This declaration serves to harmonize this Court's general rule that "when examining an insurance policy, * * * '[the court] shall not depart from the literal language of the policy absent a finding that the policy is ambiguous, '" Allstate Insurance Co. v. Ahlquist, 59 A.3d 95, 98 (R.I. 2013) (quoting Beacon Mutual Insurance Co. v. Spino Brothers, Inc., 11 A.3d 645, 649 (R.I. 2011)), with the salutary purpose underlying UM provisions, which is "to indemnify an insured motorist for loss when recovery from the uninsured tortfeasor is unavailable." Ladouceur v. Hanover Insurance Co., 682 A.2d 467, 469 (R.I. 1996) (citing Amica Mutual Insurance Co. v. Streicker, 583 A.2d 550, 553 (R.I. 1990)). In this context, the coverage extended under an insurance policy rests, in large part, on the radius of the lens through which we view the policy's terms. See Jackson, 2017 WL 1843873 at *3 ("[T]he guidepost in determining whether to apply a broad and liberal view of the terms in an insurance policy or whether a strict interpretation of the language is more appropriate is whether the language relates to inclusion of persons within the policy or exclusion of the insured from protection."). Accordingly, when the terms of an insurance policy operate to exclude the insured from the protections of his policy, we look no further than the plain language of the policy. Id. But if the terms of an insurance policy arguably serve to include an individual other than the named insured within the coverage afforded, we employ a broad and liberal view of the policy language. Id.

         Before this Court, plaintiff, a passenger and person other than the named insured, seeks to be included within the protection afforded under Hurst's GEICO policy. Accordingly, this Court is obligated to read the terms of the GEICO policy broadly to determine whether, at the time of her injuries, plaintiff was "occupying" the insured Saab. In applying a liberal interpretation to the term "occupying"-defined in the GEICO policy as "in, upon entering into or alighting from"-we are guided by the factors set forth in Olivier, 574 A.2d at 1241.


         Although the facts in this case deviate from those in Olivier and its progeny, see Olivier, supra; see also D'Antuono v. Narragansett Bay Insurance Co., 721 A.2d 834 (R.I. 1998); General Accident Insurance Co. of America v. D'Alessandro, 671 A.2d 1233 (R.I. 1996), in that plaintiff was acting as a Good Samaritan and not a conventional passenger, Olivier remains the governing standard for according a broad interpretation to the terms of an insurance policy. Additionally, we recognize that some jurisdictions require that each of the four factors adopted in Olivier be fulfilled in their entirety in order to satisfy the occupancy requirement. See Petika v. Transcontinental Insurance Co., 855 A.2d 85, 90 (Pa. Super. Ct. 2004) (declining to find occupancy where the plaintiff failed to satisfy the "vehicle oriented" prong). However, this Court has recognized that the Olivier factors serve only as a guide to employing a broad interpretation of the term "occupying." See D'Alessandro, 671 A.2d at 1235 ("In Olivier * * * we set forth four factors to be considered in assessing whether an insured is 'occupying' a vehicle when an accident occurs * * *." (emphasis added)). In our opinion, such a strict adherence is in stark contrast to the general purpose underpinning the four factors-to extend coverage broadly. Therefore, we are of the opinion that a plaintiff may fail to satisfy a portion of the Olivier criteria, but may nonetheless be "occupying" an insured vehicle for purposes of UM coverage. This determination is intensely fact-driven.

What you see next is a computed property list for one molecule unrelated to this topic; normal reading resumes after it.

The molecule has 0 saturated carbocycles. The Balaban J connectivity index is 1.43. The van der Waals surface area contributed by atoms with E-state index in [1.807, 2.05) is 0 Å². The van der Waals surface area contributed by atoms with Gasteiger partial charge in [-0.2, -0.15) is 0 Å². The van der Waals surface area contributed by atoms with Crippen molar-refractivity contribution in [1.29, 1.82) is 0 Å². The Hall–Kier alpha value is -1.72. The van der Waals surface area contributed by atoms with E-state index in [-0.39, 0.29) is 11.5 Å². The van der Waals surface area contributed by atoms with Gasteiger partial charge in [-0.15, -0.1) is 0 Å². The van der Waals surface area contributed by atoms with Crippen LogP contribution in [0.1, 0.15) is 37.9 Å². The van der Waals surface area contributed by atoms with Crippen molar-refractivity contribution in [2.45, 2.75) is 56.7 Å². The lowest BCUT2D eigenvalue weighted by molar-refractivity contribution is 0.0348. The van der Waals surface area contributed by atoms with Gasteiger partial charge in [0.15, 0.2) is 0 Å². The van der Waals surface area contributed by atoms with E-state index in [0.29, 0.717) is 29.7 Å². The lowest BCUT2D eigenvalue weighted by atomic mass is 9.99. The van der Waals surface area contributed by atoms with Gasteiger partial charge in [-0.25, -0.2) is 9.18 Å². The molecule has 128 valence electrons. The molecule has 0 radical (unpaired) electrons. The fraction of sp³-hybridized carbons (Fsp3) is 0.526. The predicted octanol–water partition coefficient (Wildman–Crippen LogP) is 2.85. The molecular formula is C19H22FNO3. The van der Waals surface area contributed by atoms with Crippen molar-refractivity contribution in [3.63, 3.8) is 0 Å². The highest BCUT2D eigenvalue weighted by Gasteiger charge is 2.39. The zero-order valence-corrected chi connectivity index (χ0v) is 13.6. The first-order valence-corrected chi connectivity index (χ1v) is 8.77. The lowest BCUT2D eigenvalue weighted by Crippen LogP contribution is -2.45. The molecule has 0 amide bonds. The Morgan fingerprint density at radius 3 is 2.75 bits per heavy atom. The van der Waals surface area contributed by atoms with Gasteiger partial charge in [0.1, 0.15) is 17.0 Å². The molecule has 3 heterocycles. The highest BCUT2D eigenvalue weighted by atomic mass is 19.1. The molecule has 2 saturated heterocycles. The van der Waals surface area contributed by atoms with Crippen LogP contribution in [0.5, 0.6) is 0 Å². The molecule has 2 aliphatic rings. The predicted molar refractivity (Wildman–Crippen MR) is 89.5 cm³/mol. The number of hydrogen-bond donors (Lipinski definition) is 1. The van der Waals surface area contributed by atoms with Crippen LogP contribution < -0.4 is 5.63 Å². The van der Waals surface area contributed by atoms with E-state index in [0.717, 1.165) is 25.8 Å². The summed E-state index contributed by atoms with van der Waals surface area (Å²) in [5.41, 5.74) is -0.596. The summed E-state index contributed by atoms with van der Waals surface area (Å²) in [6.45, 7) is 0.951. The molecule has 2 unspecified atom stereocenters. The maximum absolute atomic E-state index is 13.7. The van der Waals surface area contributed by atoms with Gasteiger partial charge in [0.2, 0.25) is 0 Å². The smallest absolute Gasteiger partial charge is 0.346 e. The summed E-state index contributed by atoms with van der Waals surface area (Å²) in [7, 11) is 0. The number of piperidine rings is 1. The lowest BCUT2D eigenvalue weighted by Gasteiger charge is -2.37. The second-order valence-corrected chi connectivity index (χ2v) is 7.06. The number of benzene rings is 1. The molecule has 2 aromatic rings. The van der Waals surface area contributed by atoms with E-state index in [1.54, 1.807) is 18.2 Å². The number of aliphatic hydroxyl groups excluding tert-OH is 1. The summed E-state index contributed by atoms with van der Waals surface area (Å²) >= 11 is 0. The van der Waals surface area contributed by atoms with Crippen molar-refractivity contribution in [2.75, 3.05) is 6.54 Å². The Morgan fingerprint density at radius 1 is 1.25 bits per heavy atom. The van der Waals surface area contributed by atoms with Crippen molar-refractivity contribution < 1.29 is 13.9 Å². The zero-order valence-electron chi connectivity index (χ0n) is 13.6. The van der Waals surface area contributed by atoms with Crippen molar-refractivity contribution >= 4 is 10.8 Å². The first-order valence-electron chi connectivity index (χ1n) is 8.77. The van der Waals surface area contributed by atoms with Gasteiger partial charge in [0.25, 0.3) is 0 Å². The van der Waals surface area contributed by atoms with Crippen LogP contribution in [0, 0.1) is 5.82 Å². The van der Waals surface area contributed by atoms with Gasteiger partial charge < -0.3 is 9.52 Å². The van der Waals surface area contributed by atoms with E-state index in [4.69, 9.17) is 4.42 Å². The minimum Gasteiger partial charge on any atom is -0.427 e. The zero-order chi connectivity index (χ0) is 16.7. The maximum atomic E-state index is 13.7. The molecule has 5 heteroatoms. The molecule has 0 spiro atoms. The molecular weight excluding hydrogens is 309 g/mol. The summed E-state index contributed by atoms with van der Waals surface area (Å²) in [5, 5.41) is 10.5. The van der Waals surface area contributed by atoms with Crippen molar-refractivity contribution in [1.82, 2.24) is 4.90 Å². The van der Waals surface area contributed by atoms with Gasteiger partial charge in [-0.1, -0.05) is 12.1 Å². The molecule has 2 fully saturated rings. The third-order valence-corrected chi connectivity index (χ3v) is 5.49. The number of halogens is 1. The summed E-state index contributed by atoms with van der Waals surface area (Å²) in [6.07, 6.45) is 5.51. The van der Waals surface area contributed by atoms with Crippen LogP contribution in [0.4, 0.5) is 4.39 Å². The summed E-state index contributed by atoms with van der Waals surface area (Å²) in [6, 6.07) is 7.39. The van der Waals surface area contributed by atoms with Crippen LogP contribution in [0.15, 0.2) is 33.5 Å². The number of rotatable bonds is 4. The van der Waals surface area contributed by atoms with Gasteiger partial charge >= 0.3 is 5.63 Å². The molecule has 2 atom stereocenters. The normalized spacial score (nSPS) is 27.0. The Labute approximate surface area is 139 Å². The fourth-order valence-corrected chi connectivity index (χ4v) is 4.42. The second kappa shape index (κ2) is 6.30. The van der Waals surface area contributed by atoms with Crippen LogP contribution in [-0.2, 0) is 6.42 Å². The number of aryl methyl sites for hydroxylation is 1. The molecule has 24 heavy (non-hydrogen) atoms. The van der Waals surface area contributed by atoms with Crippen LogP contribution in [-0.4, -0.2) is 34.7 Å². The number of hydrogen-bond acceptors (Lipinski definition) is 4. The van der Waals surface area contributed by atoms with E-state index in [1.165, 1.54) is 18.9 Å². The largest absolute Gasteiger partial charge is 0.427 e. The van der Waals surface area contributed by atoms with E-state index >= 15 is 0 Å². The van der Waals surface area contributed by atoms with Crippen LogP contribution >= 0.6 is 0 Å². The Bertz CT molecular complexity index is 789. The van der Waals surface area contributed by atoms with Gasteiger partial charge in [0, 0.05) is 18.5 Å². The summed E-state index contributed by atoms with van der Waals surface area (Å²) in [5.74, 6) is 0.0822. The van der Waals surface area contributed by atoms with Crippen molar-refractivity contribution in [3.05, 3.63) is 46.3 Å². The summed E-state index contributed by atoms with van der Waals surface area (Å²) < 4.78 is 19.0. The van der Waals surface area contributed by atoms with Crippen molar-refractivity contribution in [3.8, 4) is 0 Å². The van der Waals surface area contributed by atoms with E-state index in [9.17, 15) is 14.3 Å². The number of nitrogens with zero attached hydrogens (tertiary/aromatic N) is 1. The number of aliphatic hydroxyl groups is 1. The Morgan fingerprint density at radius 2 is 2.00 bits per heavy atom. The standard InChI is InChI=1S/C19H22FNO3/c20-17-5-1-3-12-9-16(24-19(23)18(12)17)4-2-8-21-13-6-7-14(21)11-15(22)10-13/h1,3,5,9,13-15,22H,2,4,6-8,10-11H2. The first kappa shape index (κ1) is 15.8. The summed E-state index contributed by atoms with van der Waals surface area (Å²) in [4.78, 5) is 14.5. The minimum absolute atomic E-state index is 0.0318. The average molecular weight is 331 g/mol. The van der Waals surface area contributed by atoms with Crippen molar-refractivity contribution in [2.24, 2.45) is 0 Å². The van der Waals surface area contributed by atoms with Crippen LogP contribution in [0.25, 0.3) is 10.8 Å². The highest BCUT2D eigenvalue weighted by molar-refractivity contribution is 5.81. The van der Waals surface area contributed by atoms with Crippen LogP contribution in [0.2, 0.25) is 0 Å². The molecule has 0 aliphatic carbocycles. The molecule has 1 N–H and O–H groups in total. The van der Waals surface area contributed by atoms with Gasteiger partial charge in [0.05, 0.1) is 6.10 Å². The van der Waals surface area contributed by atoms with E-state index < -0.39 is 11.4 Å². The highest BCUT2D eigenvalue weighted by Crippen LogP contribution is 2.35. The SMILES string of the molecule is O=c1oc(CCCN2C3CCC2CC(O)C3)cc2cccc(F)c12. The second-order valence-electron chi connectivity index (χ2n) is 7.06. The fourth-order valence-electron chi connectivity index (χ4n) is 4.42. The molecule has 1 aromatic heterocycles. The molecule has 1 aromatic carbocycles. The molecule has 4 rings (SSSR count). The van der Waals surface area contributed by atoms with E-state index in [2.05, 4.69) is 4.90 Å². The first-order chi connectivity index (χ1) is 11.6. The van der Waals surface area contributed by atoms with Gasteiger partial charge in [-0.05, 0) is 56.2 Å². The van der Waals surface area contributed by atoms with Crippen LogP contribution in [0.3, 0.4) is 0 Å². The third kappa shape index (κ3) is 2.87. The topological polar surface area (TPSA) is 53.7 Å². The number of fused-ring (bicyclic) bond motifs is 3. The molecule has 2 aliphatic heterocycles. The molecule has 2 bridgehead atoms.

The first prong of Olivier necessitates that there be "a causal relation or connection between the injury and the use of the insured vehicle." Olivier, 574 A.2d at 1241 (quoting Utica Mutual Insurance Co., 473 A.2d at 1009). In Olivier, we interpreted this prong to require some "nexus" between the insured motor vehicle and the claimant's injuries. Id. at 1242 (recognizing the Florida Supreme Court's construction of the phrase as "not meaning 'proximately caused by' but as having a broader meaning that simply required some nexus between the motor vehicle and the injury" (citing Government Employees Insurance Co. v. Novak, 453 So.2d 1116, 1119 (Fla. 1984))). Additionally, we recognized that, in liberally construing that prong, "it [is] unnecessary that the automobile be the instrumentality of the injury; neither would the type of conduct that causes the injury of necessity be foreseeably identifiable with the normal use of the vehicle." Id.

         Applying this construction to the undisputed facts of this case demonstrates a sufficient nexus between the insured motor vehicle and plaintiff's injuries, in that plaintiff was inside the insured vehicle when she heard the collision and exited the vehicle in order to offer assistance at the nearby scene. Even under a narrow construction of the policy language, she was "occupying" the vehicle when she became aware of the collision and was compelled to render assistance to the victims of the accident-an action that precipitated her unfortunate and significant injuries. See Olivier, 574 A.2d at 1242 ("It was her status as a passenger in the insured vehicle that precipitated the whole unfortunate series of events."). In our opinion, these facts establish a nexus between the insured motor vehicle and plaintiff's injuries sufficient to successfully meet the first prong of Olivier. We are not confronted with a scenario in which plaintiff had already departed the vehicle ...